His Lordship, however, said that it may be permissible for the disciplinary authority to take disciplinary action against the delinquent where the Criminal Court had given the benefit of doubt though it was morally convinced of the guilty of the accused. But where the Court has found the accused not guilty on the evidence before it, his Lordship said that the disciplinary authority should not disregard the decision of the Criminal Court, and start proceedings, and take action against the delinquent.

5. In Rama v. Superintendent of Police, Kolar A.I.R. 1967 Mysore 220, the petitioner was a police constable. A case against him had been registered for an offence, although no prosecution in respect of that offence had yet commenced. In the meanwhile disciplinary proceedings were also commenced against him in respect of the same matter. He assailed such disciplinary proceedings on the ground that there was an impending criminal prosecution against him in respect of the same matter. The evidence proposed to be produced against him in the disciplinary proceedings, was identical with the evidence proposed to be produced in the criminal case.

6. Though his contention that there could not be a parallel disciplinary proceeding, was rejected, Somnath Iyer, J. (as he then was) who spoke for the Bench, said thus :

'What constitutes an impediment to a disciplinary proceeding is an acquittal in a criminal prosecution in respect of the same charge. If there be no such acquittal and even if a criminal prosecution has commenced and is continuing, a disciplinary proceeding which forms the subject-matter of the charge in the Criminal Court is not forbidden and can be commenced and concluded so long as the prosecution has not ended in an acquittal. That is the principle clearly emerging from the decision of the Supreme Court in Delhi Cloth & General Mills v. Kushal Bhan, [1960-I L.L.J. 520].

7. The observation of his Lordship that an acquittal in a criminal prosecution was an impediment to a disciplinary proceeding in respect of the same charge, was obiter and was not necessary for deciding the question that arose in that case.

8. Thus the view taken in the aforesaid decisions of this Court is that when a civil servant is acquitted in a criminal case, it would be an improper circumvention of the order of acquittal made by competent Criminal Court if the disciplinary authority enquires again into the same charge, holds him guilty on the very same evidence which was produced before the Criminal Court and which it disbelieved. It is further held in Mainuddin Alisab Kazi's case that any circumvention of the decision of the Criminal Court, if permitted, would shake the confidence of the public in the judiciary and such a course would be neither desirable nor proper for the disciplinary authority to do so.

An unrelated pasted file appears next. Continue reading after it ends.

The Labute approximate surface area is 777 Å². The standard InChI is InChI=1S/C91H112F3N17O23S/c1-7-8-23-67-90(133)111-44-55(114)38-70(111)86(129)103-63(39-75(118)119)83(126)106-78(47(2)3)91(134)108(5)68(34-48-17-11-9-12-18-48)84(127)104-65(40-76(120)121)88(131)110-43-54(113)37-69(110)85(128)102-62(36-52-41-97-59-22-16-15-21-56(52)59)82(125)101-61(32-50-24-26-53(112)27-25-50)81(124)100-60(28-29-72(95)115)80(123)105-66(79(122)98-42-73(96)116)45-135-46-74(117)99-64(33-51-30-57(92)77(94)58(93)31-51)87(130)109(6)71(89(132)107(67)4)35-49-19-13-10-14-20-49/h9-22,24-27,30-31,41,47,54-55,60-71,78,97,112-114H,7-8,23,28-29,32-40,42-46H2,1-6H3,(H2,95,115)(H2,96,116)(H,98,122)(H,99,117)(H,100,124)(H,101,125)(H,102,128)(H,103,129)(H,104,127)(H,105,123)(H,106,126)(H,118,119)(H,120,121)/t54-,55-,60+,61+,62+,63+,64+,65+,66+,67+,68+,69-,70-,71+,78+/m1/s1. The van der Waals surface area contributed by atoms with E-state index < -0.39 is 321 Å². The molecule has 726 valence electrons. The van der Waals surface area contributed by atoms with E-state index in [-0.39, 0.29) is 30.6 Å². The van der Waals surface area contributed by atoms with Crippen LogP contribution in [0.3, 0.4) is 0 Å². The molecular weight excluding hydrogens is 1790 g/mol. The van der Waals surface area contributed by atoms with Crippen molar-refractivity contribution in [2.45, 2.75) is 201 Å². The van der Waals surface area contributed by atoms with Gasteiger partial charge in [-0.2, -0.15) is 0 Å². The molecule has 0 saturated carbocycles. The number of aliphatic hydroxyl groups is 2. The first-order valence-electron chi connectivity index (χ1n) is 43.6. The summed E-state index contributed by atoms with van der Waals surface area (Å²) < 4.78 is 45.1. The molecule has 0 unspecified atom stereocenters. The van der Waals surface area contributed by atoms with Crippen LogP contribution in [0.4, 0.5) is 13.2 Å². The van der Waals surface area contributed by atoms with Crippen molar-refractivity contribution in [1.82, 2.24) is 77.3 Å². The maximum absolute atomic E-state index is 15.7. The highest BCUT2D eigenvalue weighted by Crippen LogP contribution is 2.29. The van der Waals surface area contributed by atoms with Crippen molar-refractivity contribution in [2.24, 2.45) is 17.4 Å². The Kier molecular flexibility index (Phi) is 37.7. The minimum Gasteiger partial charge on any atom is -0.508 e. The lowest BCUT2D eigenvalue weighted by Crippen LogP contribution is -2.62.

9. The Division Bench which has referred the above question to the Full Bench felt that the views expressed in the aforesaid decisions of this Court were in conflict with the decisions of the Supreme Court in Delhi Cloth & General Mills Ltd., v. Kushal Bhan, [1960-I L.L.J. 520]; J. K. Cotton Spinning and Weaving Company Ltd v. Its Workmen. [1965-II L.L.J. 153], And State of Andhra Pradesh v. Sree Rama Rao, [1964-II L.L.J. 150]. That is how the aforesaid question came to be referred to a Full Bench.

10. Mr. K. S. Desai learned advocate for the petitioner, submitted that the view taken in the aforesaid decisions of this Court finds support from the following decisions of other High courts viz., (i) Shaik Kasim v. Superintendent of Post Offices. Chingleput Dn., and another [1965-I L.L.J. 197]; (ii) Banta Singh v. National Coal Development Corporation and another, [1969-I L.L.J. 664] and (iii) Bhagwat Charan v. State of Utter Pradesh. (1973 Labour and Industrial Cases, 1421).

11. In Shaik Kasim v. Superintendent of Post Offices, (supra) Anantanaravanan O.C.J. while dealing with the effect of acquittal of civil servant by the Criminal Court on disciplinary proceedings against him in respect of some charges, observed thus :

'An administrative authority, in initiating disciplinary proceedings against a Government servant, is not bound to wait for the verdict of a Criminal Court. But, where the Criminal Court has tried the concerned person and acquitted him, it would be improper, and such a proceeding is liable to be quashed as not in consonance with the principles of natural justice, if the Administrative authority later initiates disciplinary proceedings on the identical facts and identical charge and records a contrary conclusion. But, of course, the acquittal should have been substantially on the merits, technical acquittals on grounds like sanction may not inhibit departmental disciplinary proceedings, or a contrary verdict therein.'